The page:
The basic Reason Behind rapid cycling remains unknown, but three overlapping theories exist:
  • Sensitization:
According to this "kindling" theory, early episodes are triggered by actual or anticipated life events like the death of a loved one or an upcoming job interview. As time passes, the individual who has the illness becomes increasingly sensitive to more minor "triggers" or stressors and becomes much more likely to have an episode in response to such events. Finally, the individual may begin to have episodes with no "triggers." Episodes become more and more frequent and the final result of this procedure, when the illness isn't properly treated, may be rapid, ultra-rapid or ultradian cycling.
  • Biological rhythm disturbances:
This concept suggests that individuals with rapid cycling have daily biological rhythms that are out of sync using typical "time-giving" occasions such as dawn and dusk. This theory could account for the sleeping disturbances typical of mania and depression and explain other symptoms as well. If biological rhythms are significant, a connection between rapid cycling and seasonal affective disorder (SAD) may be suggested. It's also possible that strange daily biological rhythms do not cause the disease itself but do contribute to the severity and length of a depressive or manic episode. By way of example, if insomnia is treated early and aggressively, mild or moderate symptoms can be avoided from snowballing to a serious and destructive episode.
  • Hypothyroidism:
This theory suggests that rapid cycling is because of inadequate amounts of the thyroid gland in the brain. Most people with rapid cycling do possess sufficient levels of thyroid hormone in the blood, but they might respond well to therapy with thyroid hormone no matter their initial blood levels.


People who experience rapid cycling bipolar are far more frequently and their symptoms are usually more difficult to control over the long run.

Rapid cycling is more common in individuals with type 2 diabetes disorder and individuals with menopausal 2 have been shown to spend 35 times longer time miserable than hypomanic. As a result of this, rapid cycling treatment tends to be concentrated around relieving the depression.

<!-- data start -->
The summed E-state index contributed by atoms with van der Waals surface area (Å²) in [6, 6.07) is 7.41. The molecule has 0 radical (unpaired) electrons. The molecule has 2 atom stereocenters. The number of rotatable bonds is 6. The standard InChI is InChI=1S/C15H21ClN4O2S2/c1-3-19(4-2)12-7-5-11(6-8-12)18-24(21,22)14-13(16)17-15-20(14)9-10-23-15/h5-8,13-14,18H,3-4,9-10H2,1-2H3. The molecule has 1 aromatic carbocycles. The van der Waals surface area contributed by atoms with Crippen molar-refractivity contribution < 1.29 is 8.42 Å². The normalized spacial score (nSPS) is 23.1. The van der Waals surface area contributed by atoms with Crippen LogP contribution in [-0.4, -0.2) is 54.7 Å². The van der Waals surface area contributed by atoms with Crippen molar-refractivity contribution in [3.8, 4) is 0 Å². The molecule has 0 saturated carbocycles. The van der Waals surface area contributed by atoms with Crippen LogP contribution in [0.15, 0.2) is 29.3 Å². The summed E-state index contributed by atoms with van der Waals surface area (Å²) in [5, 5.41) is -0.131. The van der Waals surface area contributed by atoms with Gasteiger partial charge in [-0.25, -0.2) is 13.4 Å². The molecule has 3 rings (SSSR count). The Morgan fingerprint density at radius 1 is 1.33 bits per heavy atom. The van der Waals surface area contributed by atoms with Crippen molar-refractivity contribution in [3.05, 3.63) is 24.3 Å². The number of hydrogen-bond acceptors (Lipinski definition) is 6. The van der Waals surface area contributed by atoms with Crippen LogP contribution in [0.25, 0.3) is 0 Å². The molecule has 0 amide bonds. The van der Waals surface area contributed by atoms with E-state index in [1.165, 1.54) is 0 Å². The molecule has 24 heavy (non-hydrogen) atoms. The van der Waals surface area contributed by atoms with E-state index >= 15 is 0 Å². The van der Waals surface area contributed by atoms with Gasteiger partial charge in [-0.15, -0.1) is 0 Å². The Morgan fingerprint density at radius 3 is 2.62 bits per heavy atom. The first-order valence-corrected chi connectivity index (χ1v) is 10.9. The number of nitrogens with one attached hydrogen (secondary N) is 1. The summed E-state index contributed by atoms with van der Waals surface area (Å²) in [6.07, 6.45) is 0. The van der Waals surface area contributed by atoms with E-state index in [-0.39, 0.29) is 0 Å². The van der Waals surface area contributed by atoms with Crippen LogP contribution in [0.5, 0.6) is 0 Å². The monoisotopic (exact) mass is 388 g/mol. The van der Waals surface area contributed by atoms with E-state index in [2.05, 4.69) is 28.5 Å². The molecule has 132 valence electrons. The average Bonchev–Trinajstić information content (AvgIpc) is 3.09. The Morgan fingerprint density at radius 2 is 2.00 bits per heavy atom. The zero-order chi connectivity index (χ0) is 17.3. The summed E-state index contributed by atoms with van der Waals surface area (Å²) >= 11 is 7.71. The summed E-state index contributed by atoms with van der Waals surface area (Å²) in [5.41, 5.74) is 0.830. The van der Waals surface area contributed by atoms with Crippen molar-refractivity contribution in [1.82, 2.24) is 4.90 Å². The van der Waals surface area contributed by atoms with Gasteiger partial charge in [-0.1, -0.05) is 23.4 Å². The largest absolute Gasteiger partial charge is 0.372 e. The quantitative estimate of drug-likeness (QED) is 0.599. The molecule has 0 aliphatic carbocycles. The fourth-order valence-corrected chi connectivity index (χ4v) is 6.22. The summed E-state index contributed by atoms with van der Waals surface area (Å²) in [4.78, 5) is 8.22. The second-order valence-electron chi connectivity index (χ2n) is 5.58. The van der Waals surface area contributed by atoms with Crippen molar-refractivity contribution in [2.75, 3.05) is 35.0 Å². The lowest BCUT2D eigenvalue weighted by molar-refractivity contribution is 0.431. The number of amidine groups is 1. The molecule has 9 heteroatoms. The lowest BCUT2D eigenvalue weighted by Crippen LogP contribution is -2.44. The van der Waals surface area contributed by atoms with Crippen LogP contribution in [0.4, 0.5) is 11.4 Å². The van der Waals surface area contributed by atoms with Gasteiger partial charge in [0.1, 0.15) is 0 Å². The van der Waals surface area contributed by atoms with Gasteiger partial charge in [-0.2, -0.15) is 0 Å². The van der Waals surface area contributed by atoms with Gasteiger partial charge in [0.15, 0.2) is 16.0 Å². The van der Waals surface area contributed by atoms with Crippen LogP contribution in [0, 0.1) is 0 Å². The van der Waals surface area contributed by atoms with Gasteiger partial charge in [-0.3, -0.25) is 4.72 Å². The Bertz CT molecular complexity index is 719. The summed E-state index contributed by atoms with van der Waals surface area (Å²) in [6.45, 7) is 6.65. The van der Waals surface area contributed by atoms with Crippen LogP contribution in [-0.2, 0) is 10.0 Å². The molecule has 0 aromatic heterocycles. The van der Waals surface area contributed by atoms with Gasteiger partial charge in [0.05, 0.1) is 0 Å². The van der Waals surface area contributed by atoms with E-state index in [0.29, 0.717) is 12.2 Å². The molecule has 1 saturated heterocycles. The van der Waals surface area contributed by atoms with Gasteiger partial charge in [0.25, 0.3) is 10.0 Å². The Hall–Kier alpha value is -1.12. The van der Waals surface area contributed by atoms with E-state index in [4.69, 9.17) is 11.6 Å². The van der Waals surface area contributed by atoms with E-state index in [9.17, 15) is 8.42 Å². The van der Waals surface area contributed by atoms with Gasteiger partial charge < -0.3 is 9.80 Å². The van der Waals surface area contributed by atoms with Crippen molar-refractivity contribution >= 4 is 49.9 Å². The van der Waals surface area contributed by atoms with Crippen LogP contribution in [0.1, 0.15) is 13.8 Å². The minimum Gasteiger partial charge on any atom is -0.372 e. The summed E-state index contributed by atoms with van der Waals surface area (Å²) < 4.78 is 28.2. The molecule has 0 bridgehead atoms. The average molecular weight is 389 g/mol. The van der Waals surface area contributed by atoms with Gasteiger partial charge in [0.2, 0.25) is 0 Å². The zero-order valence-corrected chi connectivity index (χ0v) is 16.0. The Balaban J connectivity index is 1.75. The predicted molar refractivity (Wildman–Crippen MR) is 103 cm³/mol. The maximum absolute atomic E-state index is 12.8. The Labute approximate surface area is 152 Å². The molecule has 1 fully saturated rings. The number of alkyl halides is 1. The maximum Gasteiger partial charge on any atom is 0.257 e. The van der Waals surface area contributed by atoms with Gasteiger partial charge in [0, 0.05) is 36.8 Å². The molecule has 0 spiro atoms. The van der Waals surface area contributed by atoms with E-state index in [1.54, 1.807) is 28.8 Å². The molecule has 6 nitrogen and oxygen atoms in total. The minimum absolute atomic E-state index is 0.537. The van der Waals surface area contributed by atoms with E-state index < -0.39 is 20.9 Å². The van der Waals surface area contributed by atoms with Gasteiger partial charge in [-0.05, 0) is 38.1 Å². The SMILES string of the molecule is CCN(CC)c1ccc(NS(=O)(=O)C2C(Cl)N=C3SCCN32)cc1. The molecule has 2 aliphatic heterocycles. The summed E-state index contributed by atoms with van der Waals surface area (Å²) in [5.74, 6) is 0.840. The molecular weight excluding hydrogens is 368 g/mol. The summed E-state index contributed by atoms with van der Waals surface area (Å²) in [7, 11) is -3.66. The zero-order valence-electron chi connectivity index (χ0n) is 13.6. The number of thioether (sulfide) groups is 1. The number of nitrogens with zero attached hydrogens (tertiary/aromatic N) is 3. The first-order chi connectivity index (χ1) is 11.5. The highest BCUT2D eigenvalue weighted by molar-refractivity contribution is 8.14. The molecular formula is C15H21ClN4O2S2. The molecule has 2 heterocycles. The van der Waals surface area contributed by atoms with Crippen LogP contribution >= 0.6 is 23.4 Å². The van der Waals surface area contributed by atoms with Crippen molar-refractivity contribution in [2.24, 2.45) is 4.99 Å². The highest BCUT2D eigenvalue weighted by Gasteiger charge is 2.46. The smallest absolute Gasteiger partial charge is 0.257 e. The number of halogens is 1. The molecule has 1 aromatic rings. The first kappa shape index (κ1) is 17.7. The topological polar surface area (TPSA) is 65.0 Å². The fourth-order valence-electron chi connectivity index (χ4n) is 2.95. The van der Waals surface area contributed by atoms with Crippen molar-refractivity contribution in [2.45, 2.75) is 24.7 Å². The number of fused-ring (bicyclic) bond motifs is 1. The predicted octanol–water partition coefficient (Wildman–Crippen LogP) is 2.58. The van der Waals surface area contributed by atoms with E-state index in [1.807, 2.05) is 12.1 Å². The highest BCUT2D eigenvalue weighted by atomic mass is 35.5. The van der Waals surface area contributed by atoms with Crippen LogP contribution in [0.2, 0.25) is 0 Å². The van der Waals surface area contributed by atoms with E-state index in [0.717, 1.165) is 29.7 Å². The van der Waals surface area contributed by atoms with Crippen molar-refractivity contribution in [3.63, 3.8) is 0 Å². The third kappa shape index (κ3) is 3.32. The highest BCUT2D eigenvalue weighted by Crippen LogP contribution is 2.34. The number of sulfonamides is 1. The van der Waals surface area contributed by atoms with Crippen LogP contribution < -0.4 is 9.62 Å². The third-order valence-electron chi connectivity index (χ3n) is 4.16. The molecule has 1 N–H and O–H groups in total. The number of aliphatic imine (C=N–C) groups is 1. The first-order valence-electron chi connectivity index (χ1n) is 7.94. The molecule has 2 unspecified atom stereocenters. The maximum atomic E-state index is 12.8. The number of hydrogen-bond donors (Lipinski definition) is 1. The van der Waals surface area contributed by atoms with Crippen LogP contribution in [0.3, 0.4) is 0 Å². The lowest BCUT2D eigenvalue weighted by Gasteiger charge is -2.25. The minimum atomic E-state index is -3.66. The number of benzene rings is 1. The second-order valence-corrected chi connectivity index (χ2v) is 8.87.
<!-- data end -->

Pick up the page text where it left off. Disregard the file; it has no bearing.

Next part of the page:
While antidepressants might appear to be the logical selection for treatment of a depressive episode, antidepressants can often make rapid cycling worse. Antidepressants for bipolar depression may cause biking, produce more rapid cycling or perhaps induce a manic episode.

Mood stabilizers are the favored treatment for rapid cycling bipolar disorder with the aim to stop the cycling and then bring up the mood, if needed. Common mood stabilizers used in treating rapid cycling bipolar illness include:
  • Anticonvulsants such as valproic acid (Depakote) or Carbamazepine (Tegretol)
  • Antipsychotics, generally newer generation antipsychotics such as Quetiapine (Seroquel) or Aripiprazole (Abilify)
  • Lithium
Anticonvulsants are generally the first alternative mood stabilizers as both valproic acid and carbamazepine have been shown effective in treating rapid cycling bipolar disorder. If an antidepressant is used, it's used together with a mood stabilizer to prevent additional cycling. Antidepressants are typically tapered once the depression is under control.

One medicine, Symbyax, is a combo of Olanzapine (Zyprexa) and fluoxetine (Prozac).  This combination of an antipsychotic and an antidepressant could be useful in improving depressive symptoms without destabilizing mood.

Psychotherapy may be a significant part your treatment program. Not only are individuals with bipolar disease at risk for additional depressive or manic episodes, but it is likely to encounter difficulty as a consequence of previous episodes. Attributes like irritability, a trend to shout, racing thoughts or impulsiveness might cause social issues. Because individuals with bipolar illness tend to be unfairly judged, they might lose opportunities to build friendships or intimate participation or have difficulty achieving their career objectives. These struggles may donate to self-esteem issues. That is why it's useful for individuals with bipolar illness to seek advice from their doctors or mental health professionals around one-on-one counseling and/or the advantages of couples, family, or group treatment. Discussing adhering to a treatment program that works and handling and preventing suicidal ideas can prove to be lifesaving.

Charting your moods can assist you and your physician identify things and patterns that cause anxiety, monitor your progress on various drugs or find a notion of if new episodes may happen. This calendar includes a location for one to record the medicine you take every day, changes in your mood degree, stressful life events, side effects and other ailments.